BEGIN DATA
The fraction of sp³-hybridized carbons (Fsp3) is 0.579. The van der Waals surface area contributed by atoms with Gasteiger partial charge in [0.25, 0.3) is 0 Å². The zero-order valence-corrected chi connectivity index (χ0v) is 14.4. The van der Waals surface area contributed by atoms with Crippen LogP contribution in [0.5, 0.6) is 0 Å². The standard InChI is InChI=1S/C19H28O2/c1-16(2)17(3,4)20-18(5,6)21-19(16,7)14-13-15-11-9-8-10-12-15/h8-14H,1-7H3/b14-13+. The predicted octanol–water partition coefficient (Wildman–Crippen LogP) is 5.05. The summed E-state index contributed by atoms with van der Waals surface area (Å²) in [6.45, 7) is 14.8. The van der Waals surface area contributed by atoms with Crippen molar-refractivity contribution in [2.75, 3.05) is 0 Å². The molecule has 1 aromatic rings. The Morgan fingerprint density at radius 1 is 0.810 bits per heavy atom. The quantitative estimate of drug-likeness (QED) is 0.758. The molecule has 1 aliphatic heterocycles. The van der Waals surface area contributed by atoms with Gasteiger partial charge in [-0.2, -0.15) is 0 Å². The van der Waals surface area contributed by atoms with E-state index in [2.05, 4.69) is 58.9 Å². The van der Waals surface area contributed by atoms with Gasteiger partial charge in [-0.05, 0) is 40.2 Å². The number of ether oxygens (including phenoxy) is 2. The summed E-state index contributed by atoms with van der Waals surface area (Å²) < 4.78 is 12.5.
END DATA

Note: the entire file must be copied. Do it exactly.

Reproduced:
The fraction of sp³-hybridized carbons (Fsp3) is 0.579. The van der Waals surface area contributed by atoms with Gasteiger partial charge in [0.25, 0.3) is 0 Å². The zero-order valence-corrected chi connectivity index (χ0v) is 14.4. The van der Waals surface area contributed by atoms with Crippen LogP contribution in [0.5, 0.6) is 0 Å². The standard InChI is InChI=1S/C19H28O2/c1-16(2)17(3,4)20-18(5,6)21-19(16,7)14-13-15-11-9-8-10-12-15/h8-14H,1-7H3/b14-13+. The predicted octanol–water partition coefficient (Wildman–Crippen LogP) is 5.05. The summed E-state index contributed by atoms with van der Waals surface area (Å²) in [6.45, 7) is 14.8. The van der Waals surface area contributed by atoms with Crippen molar-refractivity contribution in [2.75, 3.05) is 0 Å². The molecule has 1 aromatic rings. The Morgan fingerprint density at radius 1 is 0.810 bits per heavy atom. The quantitative estimate of drug-likeness (QED) is 0.758. The molecule has 1 aliphatic heterocycles. The van der Waals surface area contributed by atoms with Gasteiger partial charge in [-0.2, -0.15) is 0 Å². The van der Waals surface area contributed by atoms with E-state index in [2.05, 4.69) is 58.9 Å². The van der Waals surface area contributed by atoms with Gasteiger partial charge in [-0.05, 0) is 40.2 Å². The number of ether oxygens (including phenoxy) is 2. The summed E-state index contributed by atoms with van der Waals surface area (Å²) < 4.78 is 12.5.